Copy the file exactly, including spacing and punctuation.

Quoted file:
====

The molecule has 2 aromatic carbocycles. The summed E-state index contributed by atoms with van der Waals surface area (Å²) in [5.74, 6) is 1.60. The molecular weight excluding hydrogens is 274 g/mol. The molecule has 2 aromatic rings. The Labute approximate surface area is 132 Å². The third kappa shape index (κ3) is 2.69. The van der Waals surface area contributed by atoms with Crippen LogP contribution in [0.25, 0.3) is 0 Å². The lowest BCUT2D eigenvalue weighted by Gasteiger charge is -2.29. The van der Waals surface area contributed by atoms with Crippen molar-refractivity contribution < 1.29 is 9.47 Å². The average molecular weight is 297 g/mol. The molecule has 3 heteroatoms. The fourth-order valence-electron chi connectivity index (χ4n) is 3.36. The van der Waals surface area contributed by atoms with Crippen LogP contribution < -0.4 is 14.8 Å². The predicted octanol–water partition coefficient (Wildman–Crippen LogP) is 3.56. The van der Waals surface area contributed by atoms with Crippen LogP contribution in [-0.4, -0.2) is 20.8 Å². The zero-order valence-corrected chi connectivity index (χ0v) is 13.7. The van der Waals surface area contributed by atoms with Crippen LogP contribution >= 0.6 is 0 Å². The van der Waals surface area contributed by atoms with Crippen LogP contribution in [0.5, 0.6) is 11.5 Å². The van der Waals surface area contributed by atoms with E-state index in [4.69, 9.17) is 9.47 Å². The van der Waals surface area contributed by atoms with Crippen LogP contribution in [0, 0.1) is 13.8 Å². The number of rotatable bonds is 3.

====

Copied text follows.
The molecule has 2 aromatic carbocycles. The summed E-state index contributed by atoms with van der Waals surface area (Å²) in [5.74, 6) is 1.60. The molecular weight excluding hydrogens is 274 g/mol. The molecule has 2 aromatic rings. The Labute approximate surface area is 132 Å². The third kappa shape index (κ3) is 2.69. The van der Waals surface area contributed by atoms with Crippen LogP contribution in [0.25, 0.3) is 0 Å². The lowest BCUT2D eigenvalue weighted by Gasteiger charge is -2.29. The van der Waals surface area contributed by atoms with Crippen molar-refractivity contribution < 1.29 is 9.47 Å². The average molecular weight is 297 g/mol. The molecule has 3 heteroatoms. The fourth-order valence-electron chi connectivity index (χ4n) is 3.36. The van der Waals surface area contributed by atoms with Crippen LogP contribution < -0.4 is 14.8 Å². The predicted octanol–water partition coefficient (Wildman–Crippen LogP) is 3.56. The van der Waals surface area contributed by atoms with Crippen LogP contribution in [-0.4, -0.2) is 20.8 Å². The zero-order valence-corrected chi connectivity index (χ0v) is 13.7. The van der Waals surface area contributed by atoms with Crippen LogP contribution >= 0.6 is 0 Å². The van der Waals surface area contributed by atoms with Crippen LogP contribution in [0.5, 0.6) is 11.5 Å². The van der Waals surface area contributed by atoms with E-state index in [4.69, 9.17) is 9.47 Å². The van der Waals surface area contributed by atoms with Crippen LogP contribution in [0, 0.1) is 13.8 Å². The number of rotatable bonds is 3.